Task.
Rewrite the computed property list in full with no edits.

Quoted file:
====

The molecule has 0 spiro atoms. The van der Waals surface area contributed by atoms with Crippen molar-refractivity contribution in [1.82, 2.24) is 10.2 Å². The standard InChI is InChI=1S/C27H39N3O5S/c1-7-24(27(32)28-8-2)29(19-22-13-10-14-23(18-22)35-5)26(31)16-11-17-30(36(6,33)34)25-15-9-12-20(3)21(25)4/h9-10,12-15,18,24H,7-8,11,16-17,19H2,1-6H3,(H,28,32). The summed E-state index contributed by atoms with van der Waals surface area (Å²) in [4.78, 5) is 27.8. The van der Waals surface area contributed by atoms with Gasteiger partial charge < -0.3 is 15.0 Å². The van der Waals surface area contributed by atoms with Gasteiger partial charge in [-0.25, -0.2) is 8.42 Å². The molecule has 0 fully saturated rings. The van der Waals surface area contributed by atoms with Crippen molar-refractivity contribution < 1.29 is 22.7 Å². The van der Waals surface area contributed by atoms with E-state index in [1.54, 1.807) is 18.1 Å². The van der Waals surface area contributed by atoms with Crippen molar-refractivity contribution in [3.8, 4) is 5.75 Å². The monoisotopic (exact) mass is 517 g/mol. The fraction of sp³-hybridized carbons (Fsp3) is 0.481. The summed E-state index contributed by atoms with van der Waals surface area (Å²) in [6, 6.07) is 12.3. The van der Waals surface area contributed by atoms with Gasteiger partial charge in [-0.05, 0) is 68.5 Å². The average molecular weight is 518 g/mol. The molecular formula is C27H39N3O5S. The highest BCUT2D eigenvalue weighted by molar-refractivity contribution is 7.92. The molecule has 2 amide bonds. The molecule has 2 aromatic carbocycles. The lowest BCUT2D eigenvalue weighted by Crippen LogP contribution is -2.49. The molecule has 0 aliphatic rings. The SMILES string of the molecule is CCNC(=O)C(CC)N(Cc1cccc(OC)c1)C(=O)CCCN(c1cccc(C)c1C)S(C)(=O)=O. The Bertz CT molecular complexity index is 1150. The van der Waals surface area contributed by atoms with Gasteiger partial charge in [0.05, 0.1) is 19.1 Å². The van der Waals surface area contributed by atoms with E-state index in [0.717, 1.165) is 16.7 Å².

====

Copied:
The molecule has 0 spiro atoms. The van der Waals surface area contributed by atoms with Crippen molar-refractivity contribution in [1.82, 2.24) is 10.2 Å². The standard InChI is InChI=1S/C27H39N3O5S/c1-7-24(27(32)28-8-2)29(19-22-13-10-14-23(18-22)35-5)26(31)16-11-17-30(36(6,33)34)25-15-9-12-20(3)21(25)4/h9-10,12-15,18,24H,7-8,11,16-17,19H2,1-6H3,(H,28,32). The summed E-state index contributed by atoms with van der Waals surface area (Å²) in [4.78, 5) is 27.8. The van der Waals surface area contributed by atoms with Gasteiger partial charge < -0.3 is 15.0 Å². The van der Waals surface area contributed by atoms with Gasteiger partial charge in [-0.25, -0.2) is 8.42 Å². The molecule has 0 fully saturated rings. The van der Waals surface area contributed by atoms with Crippen molar-refractivity contribution < 1.29 is 22.7 Å². The van der Waals surface area contributed by atoms with E-state index in [1.54, 1.807) is 18.1 Å². The van der Waals surface area contributed by atoms with Crippen molar-refractivity contribution in [3.8, 4) is 5.75 Å². The monoisotopic (exact) mass is 517 g/mol. The fraction of sp³-hybridized carbons (Fsp3) is 0.481. The summed E-state index contributed by atoms with van der Waals surface area (Å²) in [6, 6.07) is 12.3. The van der Waals surface area contributed by atoms with Gasteiger partial charge in [-0.05, 0) is 68.5 Å². The average molecular weight is 518 g/mol. The molecular formula is C27H39N3O5S. The highest BCUT2D eigenvalue weighted by molar-refractivity contribution is 7.92. The molecule has 2 amide bonds. The molecule has 2 aromatic carbocycles. The lowest BCUT2D eigenvalue weighted by Crippen LogP contribution is -2.49. The molecule has 0 aliphatic rings. The SMILES string of the molecule is CCNC(=O)C(CC)N(Cc1cccc(OC)c1)C(=O)CCCN(c1cccc(C)c1C)S(C)(=O)=O. The Bertz CT molecular complexity index is 1150. The van der Waals surface area contributed by atoms with Gasteiger partial charge in [0.05, 0.1) is 19.1 Å². The van der Waals surface area contributed by atoms with E-state index in [0.717, 1.165) is 16.7 Å².